AU: Sweat the small stuff

During the year I'm a Resident Assistant and this summer I work at the residence hall front desks, and so a lot of kids and parents in town for tours or orientations ask how I like the school. If you already go here you've probably been asked the same thing. And every time I'm asked I sort of look away, look back, and begin by wondering aloud, "Well, how do I say this..."

To me, there would be few reasons to attend American University were it not located in Washington, D.C. The academics seem about average, the facilities noting special, the campus pretty but less attractive than nearby Georgetown's, and the students impressive in some ways, disappointing in others. AU's appeal does not lie in its football team, its charmingly colonial red-brick residence halls, or in the hearty endowment made possible by our successful and generous forbearers. Instead, AU's appeal is that it is located in the nation's capital, that it is less urban than competing George Washington University, and (under publicized but very important) that its class schedule allows students to start interning as early as the first semester of their freshman year.

Our international relations and communications programs are outstanding. Our student newspaper perhaps the best in the D.C. area (The Eagle runs more original content than any other local student newspaper-does it more often, does so without administration oversight or assistance, and does so at a level of quality equal or greater to its D.C.-area counterparts.). Our full-time faculty is well-respected and published, and AU is home to several institutes (Campaign Management, Civil War, Nuclear Studies) that are famous worldwide-not because AU made them so, but because they're simply good. Yet amidst all of these successes there remain difficult problems.

Our IR and communications graduates are well-trained and smart but AU lacks (so far as I can tell) an established reputation in those fields as being a real incubator for rising stars. The Eagle is a well-run paper and the product of hard work by some communications students, but often most of the paper is put together by students who don't want to be journalists. Though this is a positive reflection on those students, it reflects poorly on AU's communications students and it suggests that they often fail to take advantage of the opportunities available to them-especially in the area of getting valuable bylines and news clips.

Incoming freshmen are lured by often generous financial aid offerings, yet I know many students who have had to withdraw from the University because their aid was not renewed-and I know still more students who are unsure even now whether they will still be here in a month. Every day it costs AU students more to attend the school than it did the day before; parking permits are obscenely expensive, meal plans patently overpriced, fines and fees exorbitant and customer service generally lacking. Ask any AU graduate whether they plan on donating to the school and most will tell you that they've given enough already. It is unfortunate, then, that the permits, meal plans, dorm rooms, library fees, and everything else cost so much and thus build up ill will with someone who might otherwise graduate and donate. It is unfortunate that student staff are often paid wages or stipends that, when compared with the amount of work required by some jobs, end up figuring out to less than $2 per hour. In fact it's not just unfortunate; it's fundamentally exploitive in nature and like the above example, I think, ultimately harmful to the school's bottom line.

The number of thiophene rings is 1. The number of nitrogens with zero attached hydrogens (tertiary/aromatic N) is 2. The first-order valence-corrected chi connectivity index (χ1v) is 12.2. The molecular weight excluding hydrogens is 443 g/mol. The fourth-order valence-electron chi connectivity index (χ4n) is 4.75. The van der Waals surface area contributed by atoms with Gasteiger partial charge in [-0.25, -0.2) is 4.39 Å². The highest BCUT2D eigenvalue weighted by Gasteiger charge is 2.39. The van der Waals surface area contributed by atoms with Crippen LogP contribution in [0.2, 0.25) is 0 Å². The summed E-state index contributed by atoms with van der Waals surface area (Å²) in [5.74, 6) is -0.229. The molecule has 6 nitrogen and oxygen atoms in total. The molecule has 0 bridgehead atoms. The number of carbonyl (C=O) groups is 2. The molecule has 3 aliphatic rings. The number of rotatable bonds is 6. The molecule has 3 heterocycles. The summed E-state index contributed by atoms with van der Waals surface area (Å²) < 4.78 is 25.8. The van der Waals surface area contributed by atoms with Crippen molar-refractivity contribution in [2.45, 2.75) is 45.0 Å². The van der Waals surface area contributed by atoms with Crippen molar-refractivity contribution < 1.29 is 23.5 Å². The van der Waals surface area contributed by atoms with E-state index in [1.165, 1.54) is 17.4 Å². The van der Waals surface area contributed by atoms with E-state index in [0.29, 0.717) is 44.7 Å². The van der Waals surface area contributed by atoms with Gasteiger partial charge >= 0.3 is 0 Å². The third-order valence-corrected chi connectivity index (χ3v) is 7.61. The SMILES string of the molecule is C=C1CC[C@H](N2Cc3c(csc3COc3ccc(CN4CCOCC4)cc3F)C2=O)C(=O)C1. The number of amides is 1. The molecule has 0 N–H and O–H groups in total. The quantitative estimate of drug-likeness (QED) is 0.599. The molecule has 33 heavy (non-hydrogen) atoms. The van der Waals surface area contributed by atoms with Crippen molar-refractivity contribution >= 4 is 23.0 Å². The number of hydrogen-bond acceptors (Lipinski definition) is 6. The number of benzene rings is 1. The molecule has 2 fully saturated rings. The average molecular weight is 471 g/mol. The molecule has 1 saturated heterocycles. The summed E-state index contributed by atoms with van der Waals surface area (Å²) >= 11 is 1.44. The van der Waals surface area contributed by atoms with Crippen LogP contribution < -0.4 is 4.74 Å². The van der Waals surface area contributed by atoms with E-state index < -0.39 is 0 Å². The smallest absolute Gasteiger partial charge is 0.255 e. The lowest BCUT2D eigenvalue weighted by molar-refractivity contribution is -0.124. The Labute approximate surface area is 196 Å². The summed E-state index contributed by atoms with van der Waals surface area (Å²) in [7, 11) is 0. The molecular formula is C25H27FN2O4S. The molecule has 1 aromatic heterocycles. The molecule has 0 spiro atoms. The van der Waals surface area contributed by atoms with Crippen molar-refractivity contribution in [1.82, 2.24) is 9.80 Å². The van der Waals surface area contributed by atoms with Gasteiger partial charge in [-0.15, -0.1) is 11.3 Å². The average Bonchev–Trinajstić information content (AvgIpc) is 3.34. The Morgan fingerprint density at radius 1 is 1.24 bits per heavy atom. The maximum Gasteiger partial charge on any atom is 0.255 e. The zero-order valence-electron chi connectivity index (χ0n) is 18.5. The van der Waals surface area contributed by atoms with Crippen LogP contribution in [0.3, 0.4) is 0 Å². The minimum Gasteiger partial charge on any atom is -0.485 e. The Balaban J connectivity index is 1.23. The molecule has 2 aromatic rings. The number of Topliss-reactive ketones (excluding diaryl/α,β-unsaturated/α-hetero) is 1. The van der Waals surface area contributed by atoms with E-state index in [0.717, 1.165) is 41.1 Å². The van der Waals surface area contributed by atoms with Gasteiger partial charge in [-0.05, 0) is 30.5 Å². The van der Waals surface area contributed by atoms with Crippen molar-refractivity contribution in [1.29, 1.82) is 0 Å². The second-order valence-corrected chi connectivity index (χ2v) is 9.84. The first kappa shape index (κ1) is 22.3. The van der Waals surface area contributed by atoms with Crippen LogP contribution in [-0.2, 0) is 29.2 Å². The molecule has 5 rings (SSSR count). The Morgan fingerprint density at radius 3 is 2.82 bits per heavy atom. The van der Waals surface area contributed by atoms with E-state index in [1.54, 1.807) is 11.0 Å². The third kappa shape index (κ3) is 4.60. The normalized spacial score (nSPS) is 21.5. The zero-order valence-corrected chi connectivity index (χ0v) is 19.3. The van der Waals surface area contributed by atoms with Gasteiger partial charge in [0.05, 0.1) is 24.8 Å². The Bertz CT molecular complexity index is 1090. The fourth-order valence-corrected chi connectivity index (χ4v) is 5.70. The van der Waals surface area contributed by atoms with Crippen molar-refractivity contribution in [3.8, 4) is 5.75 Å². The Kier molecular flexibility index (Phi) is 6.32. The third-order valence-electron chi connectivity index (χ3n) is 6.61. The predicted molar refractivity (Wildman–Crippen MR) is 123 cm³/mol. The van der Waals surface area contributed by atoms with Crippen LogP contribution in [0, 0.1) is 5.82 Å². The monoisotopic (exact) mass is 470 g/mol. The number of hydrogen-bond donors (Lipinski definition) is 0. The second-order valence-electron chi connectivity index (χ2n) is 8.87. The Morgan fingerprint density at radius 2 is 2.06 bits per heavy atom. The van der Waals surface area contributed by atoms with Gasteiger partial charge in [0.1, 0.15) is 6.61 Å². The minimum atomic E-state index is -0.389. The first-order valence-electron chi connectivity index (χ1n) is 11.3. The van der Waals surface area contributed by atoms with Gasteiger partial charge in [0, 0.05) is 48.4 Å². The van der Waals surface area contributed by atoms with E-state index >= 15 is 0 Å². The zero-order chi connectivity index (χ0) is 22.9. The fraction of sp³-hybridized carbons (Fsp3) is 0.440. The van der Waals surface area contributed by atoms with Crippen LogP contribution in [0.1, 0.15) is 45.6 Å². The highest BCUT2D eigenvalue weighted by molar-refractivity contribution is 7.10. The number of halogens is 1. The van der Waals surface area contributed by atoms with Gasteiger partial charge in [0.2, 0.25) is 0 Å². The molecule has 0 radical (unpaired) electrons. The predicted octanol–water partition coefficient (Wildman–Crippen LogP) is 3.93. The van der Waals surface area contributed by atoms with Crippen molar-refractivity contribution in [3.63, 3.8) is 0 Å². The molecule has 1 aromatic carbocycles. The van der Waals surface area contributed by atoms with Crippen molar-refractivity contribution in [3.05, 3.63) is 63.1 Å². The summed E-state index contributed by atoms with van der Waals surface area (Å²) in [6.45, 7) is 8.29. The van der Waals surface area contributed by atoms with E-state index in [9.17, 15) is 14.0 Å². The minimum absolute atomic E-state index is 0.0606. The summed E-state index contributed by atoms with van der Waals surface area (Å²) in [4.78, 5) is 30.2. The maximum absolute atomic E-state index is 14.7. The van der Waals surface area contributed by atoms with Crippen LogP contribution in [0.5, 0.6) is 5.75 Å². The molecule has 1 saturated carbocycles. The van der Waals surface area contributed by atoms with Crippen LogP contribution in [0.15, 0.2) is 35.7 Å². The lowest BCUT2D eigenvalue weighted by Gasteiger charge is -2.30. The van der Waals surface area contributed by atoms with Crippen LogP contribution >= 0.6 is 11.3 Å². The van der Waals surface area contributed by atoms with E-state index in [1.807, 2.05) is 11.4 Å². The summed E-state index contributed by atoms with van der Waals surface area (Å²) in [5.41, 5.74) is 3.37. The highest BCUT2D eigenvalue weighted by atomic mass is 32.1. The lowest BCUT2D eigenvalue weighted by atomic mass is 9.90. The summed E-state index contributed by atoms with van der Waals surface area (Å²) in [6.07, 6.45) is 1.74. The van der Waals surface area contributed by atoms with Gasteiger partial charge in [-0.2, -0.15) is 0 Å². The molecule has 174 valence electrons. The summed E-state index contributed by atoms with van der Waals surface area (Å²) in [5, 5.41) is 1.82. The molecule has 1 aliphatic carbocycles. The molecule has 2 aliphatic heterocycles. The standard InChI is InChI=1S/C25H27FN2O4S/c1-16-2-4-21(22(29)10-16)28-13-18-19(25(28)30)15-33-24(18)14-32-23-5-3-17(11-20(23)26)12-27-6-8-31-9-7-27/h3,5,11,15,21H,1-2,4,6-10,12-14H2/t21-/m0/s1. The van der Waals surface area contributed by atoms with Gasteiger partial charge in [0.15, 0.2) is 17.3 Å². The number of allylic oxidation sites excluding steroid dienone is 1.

Classes could be better, too. Maybe this is what happens when academic freedom meets the results of our TV culture; where papers can be downloaded, book jackets read instead of the books themselves, and where telling someone that they're wrong is a "value statement" instead of a simple notice of fact. I know one student who recently called democracy "a Western superstition." Surely someone like that either needs to be set on the chosen path or set far away from American University-a place that let's all just assume should probably go ahead and give democracy the benefit of the doubt. At AU America-hating can be easily shrouded as enlightened discourse and to make that argument can get one labled a neo-McCarthyite by kids who don't know the first thing about Joseph McCarthy. Classroom debate is often uninformed and professors can be so desperate to generate discussion that they're glad to accept any student comments no matter how worthy of refutation they are. It's not uncommon to leave class at AU shaking your head, wondering how the people around you got in. Maybe this is what college is supposed to be like, but I think it's just that the school needs to decide what it's going to be for and against and go from there.

AU is a great school with a lot going for it. It wasn't my first choice when I was applying to colleges, but as I enter my last year there isn't another school in the world I'd rather have spent my time. I wish we had a Big-10 football team, I wish my friends in California had heard of our school-I wish a lot of things. But maybe if administrators spent a little more time thinking about some of the small things a lot of us who love the school wouldn't have to pause, take a breath and begin, "Well..." every time a prospective student asks us how we like it here.

Evan Wagner is combined Bachelors/Masters student in the College of Arts and Sciences and is the former Managing Editor for News and incoming Copy Editor of The Eagle.

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